This was actually the first technical book I bought for myself. I was 11 and my school had a book savings scheme. I saved 20p a each week for a couple of months to buy it. Took it home and then spent the weekend with my father wandering surplus stores and buying / building the parts.

    After many false starts and learning exercises (BANG!) I built a working regenerative AM radio and learned about electromagnetics, semiconductors & much to much to itemize.

    It is now 37 years later and I’ve worked in wound component design, IC design, telecommunications & now run a web dev company. But on the side I still hack analog and digital circuits, sometimes they even work.

  8. Just few days ago I run out of solderless breadboards. I remembered that back in the day screws were sometimes used as connection points, so I connected my circuit using wood screws (with rounded heads and flat underside) on plywood board. It worked quite well with screw heads pressing the wires against the plywood. Components can be easily replaced. I would not recommend this scheme for permanent installations, but for testing with few components it is acceptable.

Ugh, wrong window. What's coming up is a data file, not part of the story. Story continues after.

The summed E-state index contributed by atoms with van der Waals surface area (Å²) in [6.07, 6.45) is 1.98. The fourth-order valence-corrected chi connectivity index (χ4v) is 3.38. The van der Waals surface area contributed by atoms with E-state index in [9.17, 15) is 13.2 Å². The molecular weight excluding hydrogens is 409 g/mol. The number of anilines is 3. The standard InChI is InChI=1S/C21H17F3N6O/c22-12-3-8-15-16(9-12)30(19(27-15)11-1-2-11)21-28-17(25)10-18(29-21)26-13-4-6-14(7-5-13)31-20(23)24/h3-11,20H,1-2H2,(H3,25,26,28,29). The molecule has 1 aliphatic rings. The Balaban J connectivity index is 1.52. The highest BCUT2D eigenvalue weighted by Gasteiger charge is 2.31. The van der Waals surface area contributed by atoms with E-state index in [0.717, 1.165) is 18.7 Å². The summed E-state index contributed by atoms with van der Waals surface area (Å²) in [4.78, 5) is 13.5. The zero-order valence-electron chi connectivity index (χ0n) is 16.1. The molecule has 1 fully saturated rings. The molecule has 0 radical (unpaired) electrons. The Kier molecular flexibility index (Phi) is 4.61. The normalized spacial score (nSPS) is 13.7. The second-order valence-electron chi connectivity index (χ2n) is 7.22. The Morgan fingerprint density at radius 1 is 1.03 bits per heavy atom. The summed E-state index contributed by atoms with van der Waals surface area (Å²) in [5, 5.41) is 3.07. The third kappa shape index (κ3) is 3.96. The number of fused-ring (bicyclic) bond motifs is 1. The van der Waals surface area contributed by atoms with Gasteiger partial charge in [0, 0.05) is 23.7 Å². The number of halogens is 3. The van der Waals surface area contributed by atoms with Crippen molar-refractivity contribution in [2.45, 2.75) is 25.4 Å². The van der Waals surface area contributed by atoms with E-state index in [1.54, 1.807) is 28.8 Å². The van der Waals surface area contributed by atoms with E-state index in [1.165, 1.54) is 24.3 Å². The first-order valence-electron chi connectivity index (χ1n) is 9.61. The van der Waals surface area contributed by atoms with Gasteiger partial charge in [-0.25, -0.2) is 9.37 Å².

9. I had a similar book, Usborne guide to electronics, same format, had several neat projects in it that I tried building at a young age, definitely solidified my interest in electronics. I remember my dad and I building the crystal radio that was in the book, but at the time we lived in the foothills of the Sierras in Northern California, so aside from the local low-power station (AM 950 KAHI, which at the time was news/talk; not very interesting to my 8 year old self) I couldn’t pick up anything. Later I got the Radio Shack 300-in-1 electronics lab, and with the radio in that kit I was able to pick up the stations in Sacramento. (Pretty sure I still have both, I know the 300-in-1 electronics lab is in the closet at my folks’ house, dunno about the book though)